April 2013–Dear April

Dear April,

You sneak up on him every year, gently shaking him out of his winter slumber with luscious greens below and bright blue skies above. You smell like heavy, wet dirt; he inhales you deep within his lungs and remembers…

The boy is but a toddler then, and every Sunday they go on an adventure across town to the little patch of trees that borders the community baseball field. They put on their sunglasses, hats, boots and windbreakers and pretend it’s the jungle with alligators and huge colorful birds. The little stream is a huge river, and insects crawling on the ground are poisonous snakes, ready to bite. Squirrels turn into monkeys jumping from tree to tree.

They step cautiously on the path, the old man and the boy, feeling somewhat protected by their boots, and whisper to each other, not wanting to draw attention to themselves. Each flower is another poisonous plant, or the bearer of a healing potion. Each sound carries a tale with the good, and the bad, and then the very ugly. When the silence gets heavy, the boy digs his hand hard into his grandpa’s, and his flushed little face reveals his pounding heart.

They hop on three stones to cross the little stream and look intently to catch the alligator that lives down there. They never saw it yet, but it could show up at any moment. The squirrels squeal and make him jump. But he regains control and tip-toes all the way to the outside of the jungle into the sunshine. Right across, the baseball players are practicing, and life goes on as if the jungle did not exist. But he knows better. He shakes his wet, heavy boots, takes a deep breath and smiles. Conquered once more.

They walk past the field and cross the street quietly, not wanting to let go of the magic that just happened. “Can we go in today?” he asks every single time.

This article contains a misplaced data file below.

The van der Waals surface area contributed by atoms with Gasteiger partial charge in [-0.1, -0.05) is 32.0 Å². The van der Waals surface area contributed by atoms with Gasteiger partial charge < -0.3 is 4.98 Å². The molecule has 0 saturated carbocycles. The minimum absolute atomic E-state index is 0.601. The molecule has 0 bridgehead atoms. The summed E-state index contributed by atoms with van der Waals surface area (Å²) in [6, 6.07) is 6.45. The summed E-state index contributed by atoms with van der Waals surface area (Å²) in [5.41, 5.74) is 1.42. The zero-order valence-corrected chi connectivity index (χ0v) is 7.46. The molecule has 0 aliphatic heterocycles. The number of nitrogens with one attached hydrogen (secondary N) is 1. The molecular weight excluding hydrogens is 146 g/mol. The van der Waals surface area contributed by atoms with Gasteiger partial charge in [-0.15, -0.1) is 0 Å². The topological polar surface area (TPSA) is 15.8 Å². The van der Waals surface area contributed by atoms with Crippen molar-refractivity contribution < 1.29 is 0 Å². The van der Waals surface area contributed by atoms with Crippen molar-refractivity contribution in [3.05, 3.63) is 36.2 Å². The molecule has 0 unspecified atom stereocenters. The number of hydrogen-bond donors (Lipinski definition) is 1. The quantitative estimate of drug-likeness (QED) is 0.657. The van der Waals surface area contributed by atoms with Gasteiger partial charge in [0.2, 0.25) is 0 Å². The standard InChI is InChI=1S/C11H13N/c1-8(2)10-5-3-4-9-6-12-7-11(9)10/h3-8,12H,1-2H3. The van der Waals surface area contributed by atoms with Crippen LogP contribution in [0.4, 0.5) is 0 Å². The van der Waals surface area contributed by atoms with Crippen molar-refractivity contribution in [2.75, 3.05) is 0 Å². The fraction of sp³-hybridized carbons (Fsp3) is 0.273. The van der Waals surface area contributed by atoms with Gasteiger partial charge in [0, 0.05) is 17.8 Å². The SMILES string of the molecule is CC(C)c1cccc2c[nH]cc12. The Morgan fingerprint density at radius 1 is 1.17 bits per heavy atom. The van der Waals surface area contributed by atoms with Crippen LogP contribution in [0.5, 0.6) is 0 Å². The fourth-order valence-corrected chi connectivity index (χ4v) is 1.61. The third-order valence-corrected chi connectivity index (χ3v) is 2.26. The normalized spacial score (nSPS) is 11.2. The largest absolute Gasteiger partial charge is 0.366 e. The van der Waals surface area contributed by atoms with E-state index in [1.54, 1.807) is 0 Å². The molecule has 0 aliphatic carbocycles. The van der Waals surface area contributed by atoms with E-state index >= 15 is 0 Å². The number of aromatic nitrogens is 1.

“I think that we deserve it, don’t you think?” he answers every time. Their steps speed up a bit, and then they turn the corner. The Dairy Queen awaits. And his smile tells it all.

Dear April,

Many years have gone by, and the toddler’s body lay cold in the ground. But when you come around, the old man smiles and remembers. And you remind him deep within his heart that for one more year, the real jungle of life has been conquered, and he is still alive. And Life awaits him. And his smile tells it all.

Thank you for all that you are to us,

Barbara

Cultivating Thankfulness with Ann

one thousand#556 Making Gumbo for the first time

#557 Mastering my first pull-up

#558 The anticipation of no-alarm tomorrow morning

Sometimes, I link up with any or all of these wonderful writers: Hearts 4 HomeSDG,  Hearts Reflected, WLW, EOA, Things I can’t say, Growing HomePlay Dates with GodMonday Musings, Hear it on SundayInspire Me Monday, Tell me a Story, The Better Mom, a Mama’s StoryInto the WordIn and Around Mondays,OYHT, Gratituesday, Titus2Tuesdays, ExtraordinayLessons from IvyDenise in BloomSweet BlessingsFaith Filled Friday, Finding JoyWholeHearted Home, Mom’s the Word,

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5 comments

  1. How wonderful for grandpa to ingite the imagination in a young boy! I loved the anxiousness of it all. Sad ending, but those who remain continue to carry the torch of wonder. Thank you for sharing at ‘Tell Me a Story.”

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  2. Oh what a sad ending for this delightful story! But then, not sad, really, for he conquered his “jungle.” Before I read to that point, I was reminded of how I used to love to accompany my grandpa to the cellar when he added coal to the furnace, because he had me convinced there was a bear in the coal bin. He’d say, “Do you see him, way back in there?” and I was quite sure I saw his eyes shining in the dim light. Then PawPaw would roar, and I’d go tearing up the cellar steps, heart pounding (and him chuckling). But I always wanted to go back down with him next chance I got, to “see” the “bear.”

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